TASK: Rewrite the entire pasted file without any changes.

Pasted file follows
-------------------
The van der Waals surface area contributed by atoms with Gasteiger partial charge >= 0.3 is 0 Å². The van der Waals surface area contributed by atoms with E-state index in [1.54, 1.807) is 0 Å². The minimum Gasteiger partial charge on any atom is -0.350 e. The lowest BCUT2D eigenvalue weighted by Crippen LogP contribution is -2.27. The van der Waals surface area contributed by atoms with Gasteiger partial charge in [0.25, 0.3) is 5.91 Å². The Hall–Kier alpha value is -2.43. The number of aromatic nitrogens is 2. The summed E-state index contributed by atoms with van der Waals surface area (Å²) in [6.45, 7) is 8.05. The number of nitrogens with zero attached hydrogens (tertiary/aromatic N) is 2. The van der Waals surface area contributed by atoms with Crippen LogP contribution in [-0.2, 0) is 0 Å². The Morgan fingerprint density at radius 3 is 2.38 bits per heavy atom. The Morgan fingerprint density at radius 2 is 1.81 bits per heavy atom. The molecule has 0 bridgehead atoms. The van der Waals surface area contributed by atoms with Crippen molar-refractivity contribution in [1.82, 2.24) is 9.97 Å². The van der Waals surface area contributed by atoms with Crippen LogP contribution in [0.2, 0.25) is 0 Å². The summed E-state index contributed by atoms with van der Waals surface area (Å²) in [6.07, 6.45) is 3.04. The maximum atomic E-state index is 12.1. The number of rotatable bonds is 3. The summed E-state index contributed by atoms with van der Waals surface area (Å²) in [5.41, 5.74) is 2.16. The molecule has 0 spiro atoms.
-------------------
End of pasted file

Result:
The van der Waals surface area contributed by atoms with Gasteiger partial charge >= 0.3 is 0 Å². The van der Waals surface area contributed by atoms with E-state index in [1.54, 1.807) is 0 Å². The minimum Gasteiger partial charge on any atom is -0.350 e. The lowest BCUT2D eigenvalue weighted by Crippen LogP contribution is -2.27. The van der Waals surface area contributed by atoms with Gasteiger partial charge in [0.25, 0.3) is 5.91 Å². The Hall–Kier alpha value is -2.43. The number of aromatic nitrogens is 2. The summed E-state index contributed by atoms with van der Waals surface area (Å²) in [6.45, 7) is 8.05. The number of nitrogens with zero attached hydrogens (tertiary/aromatic N) is 2. The van der Waals surface area contributed by atoms with Crippen LogP contribution in [-0.2, 0) is 0 Å². The Morgan fingerprint density at radius 3 is 2.38 bits per heavy atom. The Morgan fingerprint density at radius 2 is 1.81 bits per heavy atom. The molecule has 0 bridgehead atoms. The van der Waals surface area contributed by atoms with Crippen molar-refractivity contribution in [1.82, 2.24) is 9.97 Å². The van der Waals surface area contributed by atoms with Crippen LogP contribution in [0.2, 0.25) is 0 Å². The summed E-state index contributed by atoms with van der Waals surface area (Å²) in [6.07, 6.45) is 3.04. The maximum atomic E-state index is 12.1. The number of rotatable bonds is 3. The summed E-state index contributed by atoms with van der Waals surface area (Å²) in [5.41, 5.74) is 2.16. The molecule has 0 spiro atoms.